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Take the “Me” Out of Mentorship

Dorlin Armijo

Take the “Me” Out of Mentorship
seb_ra via Getty Images

As you begin your practice, you will hear about the importance of mentorship. A mentor is touted as a resource, a network, and a platform for valuable wisdom and advice. The guidance to find those auspicious people, however, may be scarce. While not a one-size-fits-all approach, the few tips below may be helpful in finding a mentor and maintaining the mentoring relationship.

Join a mentorship program.

Many legal organizations offer mentorship programs that connect aspiring mentors and mentees. Your local bar association may have sections or divisions that reference mentorship programs, especially the sections for younger lawyers (e.g., young lawyer bar association). These programs facilitate mentor-mentee connection and help develop relationships by organizing amusing events.

Take initiative.

Generally, you must take a first step whether you join a formal mentorship program or reach out to a potential mentor on your own. While seasoned attorneys or mentors genuinely enjoy guiding and building a professional relationship with newer attorneys, often, they have busy schedules. It is easier for a mentor to agree to show up to an event that you’ve already planned, than it is for him or her to take the laboring oar of making the plans themselves. To facilitate a mentor’s life, send friendly reminders or calendar invitations for upcoming meetings. Ask your mentor for the time and place that fit best in their schedules.  And if your mentor prefers that you choose a time and a place, find a convenient time and select a venue that would not burden your mentor’s commute. The easier it is for a mentor to attend the event, the more likely he or she is to consistently show up.

Remain open minded.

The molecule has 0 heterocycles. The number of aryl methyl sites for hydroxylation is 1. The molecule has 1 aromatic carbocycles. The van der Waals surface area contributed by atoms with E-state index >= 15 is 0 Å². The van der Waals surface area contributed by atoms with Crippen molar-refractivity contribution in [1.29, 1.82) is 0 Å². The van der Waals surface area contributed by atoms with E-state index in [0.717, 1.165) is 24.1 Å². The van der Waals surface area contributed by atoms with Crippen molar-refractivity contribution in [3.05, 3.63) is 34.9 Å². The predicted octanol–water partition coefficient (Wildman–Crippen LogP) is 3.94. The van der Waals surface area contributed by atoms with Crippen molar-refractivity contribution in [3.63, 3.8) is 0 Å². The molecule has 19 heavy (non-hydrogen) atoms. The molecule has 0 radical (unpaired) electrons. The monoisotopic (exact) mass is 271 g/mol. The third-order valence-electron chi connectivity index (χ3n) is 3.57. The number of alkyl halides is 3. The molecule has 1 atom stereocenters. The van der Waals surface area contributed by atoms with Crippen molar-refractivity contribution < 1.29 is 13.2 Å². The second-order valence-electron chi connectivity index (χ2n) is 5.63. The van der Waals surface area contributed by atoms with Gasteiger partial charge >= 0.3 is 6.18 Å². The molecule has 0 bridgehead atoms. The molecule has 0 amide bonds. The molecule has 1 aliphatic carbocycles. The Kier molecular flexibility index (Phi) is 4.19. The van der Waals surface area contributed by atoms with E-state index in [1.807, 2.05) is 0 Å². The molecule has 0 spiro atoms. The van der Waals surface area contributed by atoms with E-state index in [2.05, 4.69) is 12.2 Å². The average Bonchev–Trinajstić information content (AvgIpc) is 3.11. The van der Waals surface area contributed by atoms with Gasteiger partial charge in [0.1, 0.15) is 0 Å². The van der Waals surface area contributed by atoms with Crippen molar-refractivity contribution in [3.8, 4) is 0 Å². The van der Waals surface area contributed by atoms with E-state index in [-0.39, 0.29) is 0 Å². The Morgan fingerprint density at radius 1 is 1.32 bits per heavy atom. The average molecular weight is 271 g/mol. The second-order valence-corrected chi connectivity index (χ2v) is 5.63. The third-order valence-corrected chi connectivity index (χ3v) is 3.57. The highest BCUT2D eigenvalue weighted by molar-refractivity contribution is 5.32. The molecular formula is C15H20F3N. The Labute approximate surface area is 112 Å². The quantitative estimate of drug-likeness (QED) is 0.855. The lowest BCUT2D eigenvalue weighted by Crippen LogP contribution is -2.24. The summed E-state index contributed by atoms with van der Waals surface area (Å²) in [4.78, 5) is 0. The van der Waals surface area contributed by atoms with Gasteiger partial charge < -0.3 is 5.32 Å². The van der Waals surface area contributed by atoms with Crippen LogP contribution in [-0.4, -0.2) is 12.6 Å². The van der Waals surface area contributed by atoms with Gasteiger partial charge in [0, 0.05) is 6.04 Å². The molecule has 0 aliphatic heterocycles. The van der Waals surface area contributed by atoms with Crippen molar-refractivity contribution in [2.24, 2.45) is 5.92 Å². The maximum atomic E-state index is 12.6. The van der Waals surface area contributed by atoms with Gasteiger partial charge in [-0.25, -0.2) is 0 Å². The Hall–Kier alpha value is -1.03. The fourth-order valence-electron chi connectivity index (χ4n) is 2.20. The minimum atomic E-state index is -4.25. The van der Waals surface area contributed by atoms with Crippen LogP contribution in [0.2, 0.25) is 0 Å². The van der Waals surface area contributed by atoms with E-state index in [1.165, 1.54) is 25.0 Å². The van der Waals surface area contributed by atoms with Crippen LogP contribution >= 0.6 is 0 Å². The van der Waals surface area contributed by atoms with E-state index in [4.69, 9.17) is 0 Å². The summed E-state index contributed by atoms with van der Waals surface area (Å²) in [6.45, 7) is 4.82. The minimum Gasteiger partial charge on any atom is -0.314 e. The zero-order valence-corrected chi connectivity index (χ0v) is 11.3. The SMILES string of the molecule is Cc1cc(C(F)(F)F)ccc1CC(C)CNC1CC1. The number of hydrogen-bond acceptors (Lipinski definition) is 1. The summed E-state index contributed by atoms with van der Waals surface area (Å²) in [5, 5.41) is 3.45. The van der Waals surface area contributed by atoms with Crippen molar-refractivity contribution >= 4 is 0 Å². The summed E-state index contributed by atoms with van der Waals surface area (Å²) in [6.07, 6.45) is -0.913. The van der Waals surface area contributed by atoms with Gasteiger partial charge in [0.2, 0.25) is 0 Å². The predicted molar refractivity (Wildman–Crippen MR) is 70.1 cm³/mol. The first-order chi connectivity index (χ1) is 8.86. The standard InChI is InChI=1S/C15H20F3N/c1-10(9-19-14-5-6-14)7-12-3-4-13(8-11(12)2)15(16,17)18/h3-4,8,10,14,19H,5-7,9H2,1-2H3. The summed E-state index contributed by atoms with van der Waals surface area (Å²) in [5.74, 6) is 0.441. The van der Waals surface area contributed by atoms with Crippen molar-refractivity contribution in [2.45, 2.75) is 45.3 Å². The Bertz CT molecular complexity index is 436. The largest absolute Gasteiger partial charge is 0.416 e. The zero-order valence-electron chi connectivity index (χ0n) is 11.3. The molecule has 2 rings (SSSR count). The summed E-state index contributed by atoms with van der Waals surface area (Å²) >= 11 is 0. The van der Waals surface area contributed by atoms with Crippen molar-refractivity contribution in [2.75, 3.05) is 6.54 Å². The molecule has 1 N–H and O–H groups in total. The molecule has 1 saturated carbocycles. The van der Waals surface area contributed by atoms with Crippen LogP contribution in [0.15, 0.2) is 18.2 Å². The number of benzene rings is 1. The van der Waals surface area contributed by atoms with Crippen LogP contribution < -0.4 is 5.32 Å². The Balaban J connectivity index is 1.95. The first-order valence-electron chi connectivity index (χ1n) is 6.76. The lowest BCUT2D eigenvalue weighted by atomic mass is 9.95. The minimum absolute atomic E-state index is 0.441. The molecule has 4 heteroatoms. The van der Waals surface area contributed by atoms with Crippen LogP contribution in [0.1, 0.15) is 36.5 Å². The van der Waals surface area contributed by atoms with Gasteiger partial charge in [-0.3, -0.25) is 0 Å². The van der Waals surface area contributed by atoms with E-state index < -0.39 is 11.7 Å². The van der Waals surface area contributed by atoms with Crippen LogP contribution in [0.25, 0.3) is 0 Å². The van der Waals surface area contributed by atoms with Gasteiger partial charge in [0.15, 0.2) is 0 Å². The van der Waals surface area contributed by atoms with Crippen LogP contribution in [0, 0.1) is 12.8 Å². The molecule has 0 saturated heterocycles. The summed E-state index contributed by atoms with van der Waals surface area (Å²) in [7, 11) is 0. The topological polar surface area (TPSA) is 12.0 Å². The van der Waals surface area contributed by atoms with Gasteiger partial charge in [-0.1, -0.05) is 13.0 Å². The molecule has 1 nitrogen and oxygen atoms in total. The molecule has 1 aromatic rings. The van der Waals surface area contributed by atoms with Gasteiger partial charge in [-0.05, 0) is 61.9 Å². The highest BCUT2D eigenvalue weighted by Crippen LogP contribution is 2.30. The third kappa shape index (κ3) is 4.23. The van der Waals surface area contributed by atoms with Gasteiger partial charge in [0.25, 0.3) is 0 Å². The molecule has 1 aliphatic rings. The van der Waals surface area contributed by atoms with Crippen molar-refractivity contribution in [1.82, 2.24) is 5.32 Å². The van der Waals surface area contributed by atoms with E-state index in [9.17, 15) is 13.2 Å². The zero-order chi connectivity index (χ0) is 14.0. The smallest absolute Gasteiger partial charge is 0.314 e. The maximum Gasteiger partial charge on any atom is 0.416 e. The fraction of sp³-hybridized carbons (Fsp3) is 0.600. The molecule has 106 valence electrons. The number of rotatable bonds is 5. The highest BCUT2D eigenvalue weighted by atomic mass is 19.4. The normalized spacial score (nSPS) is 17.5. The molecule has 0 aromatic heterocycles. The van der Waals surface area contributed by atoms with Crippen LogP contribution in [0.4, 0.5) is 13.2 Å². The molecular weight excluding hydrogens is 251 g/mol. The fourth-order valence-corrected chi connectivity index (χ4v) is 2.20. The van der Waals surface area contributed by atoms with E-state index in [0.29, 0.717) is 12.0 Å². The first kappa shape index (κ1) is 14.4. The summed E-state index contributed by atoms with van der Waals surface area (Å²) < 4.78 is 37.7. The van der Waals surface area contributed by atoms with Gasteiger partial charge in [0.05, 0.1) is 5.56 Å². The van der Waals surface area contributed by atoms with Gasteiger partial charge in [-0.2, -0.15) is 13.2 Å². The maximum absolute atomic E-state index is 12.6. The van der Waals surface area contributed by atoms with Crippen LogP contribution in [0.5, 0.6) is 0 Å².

As young lawyers or law students, you may be tempted to reach for the sky when choosing a mentor. Why not be mentored by a Supreme Court Justice or your city’s top litigator, right? When looking for mentors, don’t just focus on the individuals that inspire you the most—or those with the most accolades. The same caution goes against selecting individuals that best mirror your own background and professional aspirations. You may likely learn as much, if not more, from individuals who work in different areas of law, who do not share your background. A great mentorship forms when two individuals are invested in development and growth, and not based on how many potential job offers you may get from a mentoring relationship you’ve established.

Mentorships are not one-sided relationships.

What could a mentor possibly learn or gain from a young lawyer, you may ask. Mentors truly enjoy helping others. This enjoyment is lessened when a mentee does not keep the mentor up to date on developments, and only treats the relationship as a means to an end. Show your mentor gratitude, send a thank you note. When you learn of your mentor’s own accomplishments, take time to congratulate them and recognize their achievements. If you are lucky enough to form a longstanding mentoring relationship, thank your mentor by nominating him or her for a mentorship award. Although not expected, a mentor will be honored in obtaining such a nomination even if no award is received.

Return the favor.

Most mentors were once mentored. Each mentor commits to helping another young lawyer because they had also benefited from being mentored. Giving back ensures that mentoring relationships continue to sustain our profession. It may also help you obtain insight into professional concerns that are voiced by newer attorneys. This knowledge will not only make you a better mentor, but it will also help you become a better professional overall.